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[Contents][Appendix 1]
[Reference 6][Reference 8]

E for Ecstasy by Nicholas Saunders
Appendix 1: Reference Section

7 Xochipilli: a context for Ecstasy, by Laura Fraser, from Whole Earth Review, 1992
The author criticises two journalists at a party who said that Ecstasy causes a loss of spinal fluid and causes Parkinson's disease.

The journalists were grossly misrepresenting two reports. One concerned a study of MDMA by Dr. George Ricaurte at Stanford University, who examined subjects spinal fluid to determine whether there were residual effects of MDMA. No such effects were found. The other was of drug injectors who contracted Parkinson's disease after injecting a synthetic opiate from a bad batch sold on the street that contained the neurotoxin MPTP. Ecstasy was not involved in any way.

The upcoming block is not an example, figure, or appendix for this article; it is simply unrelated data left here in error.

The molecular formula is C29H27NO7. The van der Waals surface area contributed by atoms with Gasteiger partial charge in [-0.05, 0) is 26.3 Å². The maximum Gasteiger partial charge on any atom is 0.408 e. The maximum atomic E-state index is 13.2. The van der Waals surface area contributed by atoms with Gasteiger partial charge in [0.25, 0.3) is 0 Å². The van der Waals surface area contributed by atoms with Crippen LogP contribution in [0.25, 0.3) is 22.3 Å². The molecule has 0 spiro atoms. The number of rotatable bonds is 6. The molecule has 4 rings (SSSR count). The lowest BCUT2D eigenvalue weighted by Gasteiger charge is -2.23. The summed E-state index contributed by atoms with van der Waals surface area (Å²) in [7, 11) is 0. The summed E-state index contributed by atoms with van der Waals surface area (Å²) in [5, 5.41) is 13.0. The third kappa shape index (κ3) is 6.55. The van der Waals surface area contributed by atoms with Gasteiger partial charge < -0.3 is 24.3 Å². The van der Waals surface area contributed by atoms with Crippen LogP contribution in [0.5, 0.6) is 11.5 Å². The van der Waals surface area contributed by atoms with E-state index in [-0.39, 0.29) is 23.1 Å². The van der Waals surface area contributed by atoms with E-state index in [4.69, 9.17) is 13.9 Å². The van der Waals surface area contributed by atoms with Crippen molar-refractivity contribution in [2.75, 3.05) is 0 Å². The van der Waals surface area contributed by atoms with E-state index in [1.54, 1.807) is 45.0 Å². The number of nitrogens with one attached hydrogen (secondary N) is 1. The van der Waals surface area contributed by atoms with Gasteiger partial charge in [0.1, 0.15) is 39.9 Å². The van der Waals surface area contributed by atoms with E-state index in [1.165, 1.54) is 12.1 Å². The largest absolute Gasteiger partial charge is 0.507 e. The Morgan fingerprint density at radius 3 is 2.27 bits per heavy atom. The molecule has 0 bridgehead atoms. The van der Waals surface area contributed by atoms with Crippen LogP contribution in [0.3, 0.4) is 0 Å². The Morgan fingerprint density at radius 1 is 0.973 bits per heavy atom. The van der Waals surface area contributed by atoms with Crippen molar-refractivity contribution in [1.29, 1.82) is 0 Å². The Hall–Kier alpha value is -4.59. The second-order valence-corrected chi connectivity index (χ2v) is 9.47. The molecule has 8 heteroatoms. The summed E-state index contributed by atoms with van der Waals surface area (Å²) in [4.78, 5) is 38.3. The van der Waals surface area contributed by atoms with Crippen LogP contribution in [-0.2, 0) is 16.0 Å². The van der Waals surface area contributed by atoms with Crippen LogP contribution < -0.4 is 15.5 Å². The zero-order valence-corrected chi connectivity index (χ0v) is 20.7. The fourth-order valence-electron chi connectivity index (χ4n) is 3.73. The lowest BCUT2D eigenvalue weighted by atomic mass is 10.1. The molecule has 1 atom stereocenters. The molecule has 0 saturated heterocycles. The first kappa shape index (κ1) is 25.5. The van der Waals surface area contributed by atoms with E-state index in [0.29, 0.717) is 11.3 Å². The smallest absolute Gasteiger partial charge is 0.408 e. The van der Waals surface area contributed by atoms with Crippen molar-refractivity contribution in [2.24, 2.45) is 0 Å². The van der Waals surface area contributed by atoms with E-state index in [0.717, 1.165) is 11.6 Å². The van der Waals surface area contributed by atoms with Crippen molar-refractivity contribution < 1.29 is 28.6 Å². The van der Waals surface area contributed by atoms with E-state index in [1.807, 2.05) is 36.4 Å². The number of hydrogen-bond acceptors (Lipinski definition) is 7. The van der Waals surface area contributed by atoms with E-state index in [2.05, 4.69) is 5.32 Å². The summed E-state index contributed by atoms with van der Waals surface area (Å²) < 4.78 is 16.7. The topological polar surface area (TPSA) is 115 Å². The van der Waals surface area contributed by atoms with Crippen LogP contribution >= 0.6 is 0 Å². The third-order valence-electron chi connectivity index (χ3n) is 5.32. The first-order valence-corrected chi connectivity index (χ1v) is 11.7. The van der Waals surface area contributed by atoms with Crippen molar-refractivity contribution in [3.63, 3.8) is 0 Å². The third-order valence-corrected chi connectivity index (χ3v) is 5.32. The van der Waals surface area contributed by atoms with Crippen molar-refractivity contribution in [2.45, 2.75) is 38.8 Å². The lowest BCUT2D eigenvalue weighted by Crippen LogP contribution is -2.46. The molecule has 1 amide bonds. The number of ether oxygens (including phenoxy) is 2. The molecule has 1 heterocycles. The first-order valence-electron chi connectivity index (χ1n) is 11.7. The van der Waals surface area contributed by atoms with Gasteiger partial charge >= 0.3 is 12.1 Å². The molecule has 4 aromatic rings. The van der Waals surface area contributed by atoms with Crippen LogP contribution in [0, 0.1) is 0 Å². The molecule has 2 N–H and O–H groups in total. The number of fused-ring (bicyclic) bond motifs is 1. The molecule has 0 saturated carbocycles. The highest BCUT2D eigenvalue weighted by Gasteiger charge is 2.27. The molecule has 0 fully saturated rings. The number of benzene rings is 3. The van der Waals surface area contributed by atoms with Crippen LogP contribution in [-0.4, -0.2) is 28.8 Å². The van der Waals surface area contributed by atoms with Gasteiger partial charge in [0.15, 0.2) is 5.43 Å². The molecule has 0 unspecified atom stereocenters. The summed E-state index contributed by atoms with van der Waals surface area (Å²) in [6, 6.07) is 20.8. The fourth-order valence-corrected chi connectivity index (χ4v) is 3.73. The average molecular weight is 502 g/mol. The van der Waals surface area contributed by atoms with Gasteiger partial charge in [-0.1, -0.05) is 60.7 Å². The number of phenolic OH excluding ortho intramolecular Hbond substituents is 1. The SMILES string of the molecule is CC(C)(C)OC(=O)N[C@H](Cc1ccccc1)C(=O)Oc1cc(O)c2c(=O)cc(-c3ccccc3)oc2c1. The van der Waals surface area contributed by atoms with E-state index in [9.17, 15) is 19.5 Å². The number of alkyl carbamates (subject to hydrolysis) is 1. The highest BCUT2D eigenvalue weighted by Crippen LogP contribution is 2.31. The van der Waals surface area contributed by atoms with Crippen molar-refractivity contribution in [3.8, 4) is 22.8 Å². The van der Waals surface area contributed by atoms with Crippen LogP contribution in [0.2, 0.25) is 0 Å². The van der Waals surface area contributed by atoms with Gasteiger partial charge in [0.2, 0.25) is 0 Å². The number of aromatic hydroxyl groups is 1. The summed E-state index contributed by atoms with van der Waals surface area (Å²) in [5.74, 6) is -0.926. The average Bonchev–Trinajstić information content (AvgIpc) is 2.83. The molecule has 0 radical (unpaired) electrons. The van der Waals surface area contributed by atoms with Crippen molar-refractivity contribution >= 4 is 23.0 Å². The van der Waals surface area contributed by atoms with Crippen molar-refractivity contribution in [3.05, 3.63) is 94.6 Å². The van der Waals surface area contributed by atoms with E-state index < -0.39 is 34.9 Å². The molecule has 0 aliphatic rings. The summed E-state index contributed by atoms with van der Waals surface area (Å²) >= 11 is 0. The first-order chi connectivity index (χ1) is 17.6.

The side effects of Ecstasy were mild: perhaps the worst was a tendency to call up ex-lovers and casual acquaintances and tell them how much you love them. It could also induce inappropriate and unintended "emotional-bond imprinting". Fraser advises taking some calcium and magnesium before MDMA to prevent jaw clench and says MDMA should be avoided by those with heart ailments; glaucoma; hypertension; aneurism or a history of strokes, hepatic or renal disorders, diabetes or hypoglycemia.

[Contents][Appendix 1]
[Reference 6][Reference 8]
E is for Ecstasy by Nicholas Saunders (
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